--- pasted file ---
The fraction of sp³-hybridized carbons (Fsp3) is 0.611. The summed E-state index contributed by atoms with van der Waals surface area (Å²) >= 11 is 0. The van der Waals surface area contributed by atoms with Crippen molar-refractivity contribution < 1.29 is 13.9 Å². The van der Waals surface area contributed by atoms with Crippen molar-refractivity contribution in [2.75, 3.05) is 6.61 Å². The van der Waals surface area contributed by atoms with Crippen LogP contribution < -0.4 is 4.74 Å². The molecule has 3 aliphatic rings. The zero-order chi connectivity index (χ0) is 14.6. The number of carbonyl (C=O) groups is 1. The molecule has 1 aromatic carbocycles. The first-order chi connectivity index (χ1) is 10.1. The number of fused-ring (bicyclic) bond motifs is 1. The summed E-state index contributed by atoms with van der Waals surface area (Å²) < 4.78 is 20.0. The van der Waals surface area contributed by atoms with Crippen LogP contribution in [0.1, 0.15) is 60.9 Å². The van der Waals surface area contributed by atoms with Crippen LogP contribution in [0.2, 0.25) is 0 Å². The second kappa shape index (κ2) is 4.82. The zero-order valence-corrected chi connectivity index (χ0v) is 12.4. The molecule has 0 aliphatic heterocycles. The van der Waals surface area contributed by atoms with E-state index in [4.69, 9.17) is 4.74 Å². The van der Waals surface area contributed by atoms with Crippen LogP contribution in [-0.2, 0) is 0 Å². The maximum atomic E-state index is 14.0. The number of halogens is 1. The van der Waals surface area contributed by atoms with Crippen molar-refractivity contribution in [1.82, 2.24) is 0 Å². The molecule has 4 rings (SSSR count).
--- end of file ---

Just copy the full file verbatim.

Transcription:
The fraction of sp³-hybridized carbons (Fsp3) is 0.611. The summed E-state index contributed by atoms with van der Waals surface area (Å²) >= 11 is 0. The van der Waals surface area contributed by atoms with Crippen molar-refractivity contribution < 1.29 is 13.9 Å². The van der Waals surface area contributed by atoms with Crippen molar-refractivity contribution in [2.75, 3.05) is 6.61 Å². The van der Waals surface area contributed by atoms with Crippen LogP contribution < -0.4 is 4.74 Å². The molecule has 3 aliphatic rings. The zero-order chi connectivity index (χ0) is 14.6. The number of carbonyl (C=O) groups is 1. The molecule has 1 aromatic carbocycles. The first-order chi connectivity index (χ1) is 10.1. The number of fused-ring (bicyclic) bond motifs is 1. The summed E-state index contributed by atoms with van der Waals surface area (Å²) < 4.78 is 20.0. The van der Waals surface area contributed by atoms with Crippen LogP contribution in [0.1, 0.15) is 60.9 Å². The van der Waals surface area contributed by atoms with Crippen LogP contribution in [0.2, 0.25) is 0 Å². The second kappa shape index (κ2) is 4.82. The zero-order valence-corrected chi connectivity index (χ0v) is 12.4. The molecule has 0 aliphatic heterocycles. The van der Waals surface area contributed by atoms with E-state index in [4.69, 9.17) is 4.74 Å². The van der Waals surface area contributed by atoms with Crippen LogP contribution in [-0.2, 0) is 0 Å². The maximum atomic E-state index is 14.0. The number of halogens is 1. The van der Waals surface area contributed by atoms with Crippen molar-refractivity contribution in [1.82, 2.24) is 0 Å². The molecule has 4 rings (SSSR count).